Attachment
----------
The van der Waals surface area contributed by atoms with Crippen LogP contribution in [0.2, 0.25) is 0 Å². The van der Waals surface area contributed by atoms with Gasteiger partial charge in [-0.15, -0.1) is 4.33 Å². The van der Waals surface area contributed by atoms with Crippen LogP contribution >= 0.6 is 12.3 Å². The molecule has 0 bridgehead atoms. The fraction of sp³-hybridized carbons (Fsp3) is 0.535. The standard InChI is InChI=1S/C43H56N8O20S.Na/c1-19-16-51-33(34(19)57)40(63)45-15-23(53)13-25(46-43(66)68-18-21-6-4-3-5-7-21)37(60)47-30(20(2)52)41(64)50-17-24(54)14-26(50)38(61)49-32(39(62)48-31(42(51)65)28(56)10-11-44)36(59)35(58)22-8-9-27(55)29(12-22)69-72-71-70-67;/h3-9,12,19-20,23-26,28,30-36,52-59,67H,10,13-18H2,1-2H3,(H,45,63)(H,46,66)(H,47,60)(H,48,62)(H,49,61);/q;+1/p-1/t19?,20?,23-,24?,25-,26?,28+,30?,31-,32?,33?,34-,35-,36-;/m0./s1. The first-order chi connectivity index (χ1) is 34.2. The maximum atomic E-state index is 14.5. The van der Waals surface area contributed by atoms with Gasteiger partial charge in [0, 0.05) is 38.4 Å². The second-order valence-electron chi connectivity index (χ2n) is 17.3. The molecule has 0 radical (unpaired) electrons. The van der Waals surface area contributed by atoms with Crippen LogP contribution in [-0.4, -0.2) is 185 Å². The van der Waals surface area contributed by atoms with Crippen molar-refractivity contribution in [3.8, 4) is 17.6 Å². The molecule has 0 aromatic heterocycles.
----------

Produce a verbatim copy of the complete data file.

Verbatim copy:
The van der Waals surface area contributed by atoms with Crippen LogP contribution in [0.2, 0.25) is 0 Å². The van der Waals surface area contributed by atoms with Gasteiger partial charge in [-0.15, -0.1) is 4.33 Å². The van der Waals surface area contributed by atoms with Crippen LogP contribution >= 0.6 is 12.3 Å². The molecule has 0 bridgehead atoms. The fraction of sp³-hybridized carbons (Fsp3) is 0.535. The standard InChI is InChI=1S/C43H56N8O20S.Na/c1-19-16-51-33(34(19)57)40(63)45-15-23(53)13-25(46-43(66)68-18-21-6-4-3-5-7-21)37(60)47-30(20(2)52)41(64)50-17-24(54)14-26(50)38(61)49-32(39(62)48-31(42(51)65)28(56)10-11-44)36(59)35(58)22-8-9-27(55)29(12-22)69-72-71-70-67;/h3-9,12,19-20,23-26,28,30-36,52-59,67H,10,13-18H2,1-2H3,(H,45,63)(H,46,66)(H,47,60)(H,48,62)(H,49,61);/q;+1/p-1/t19?,20?,23-,24?,25-,26?,28+,30?,31-,32?,33?,34-,35-,36-;/m0./s1. The first-order chi connectivity index (χ1) is 34.2. The maximum atomic E-state index is 14.5. The van der Waals surface area contributed by atoms with Gasteiger partial charge in [0, 0.05) is 38.4 Å². The second-order valence-electron chi connectivity index (χ2n) is 17.3. The molecule has 0 radical (unpaired) electrons. The van der Waals surface area contributed by atoms with Crippen LogP contribution in [-0.4, -0.2) is 185 Å². The van der Waals surface area contributed by atoms with Crippen molar-refractivity contribution in [3.8, 4) is 17.6 Å². The molecule has 0 aromatic heterocycles.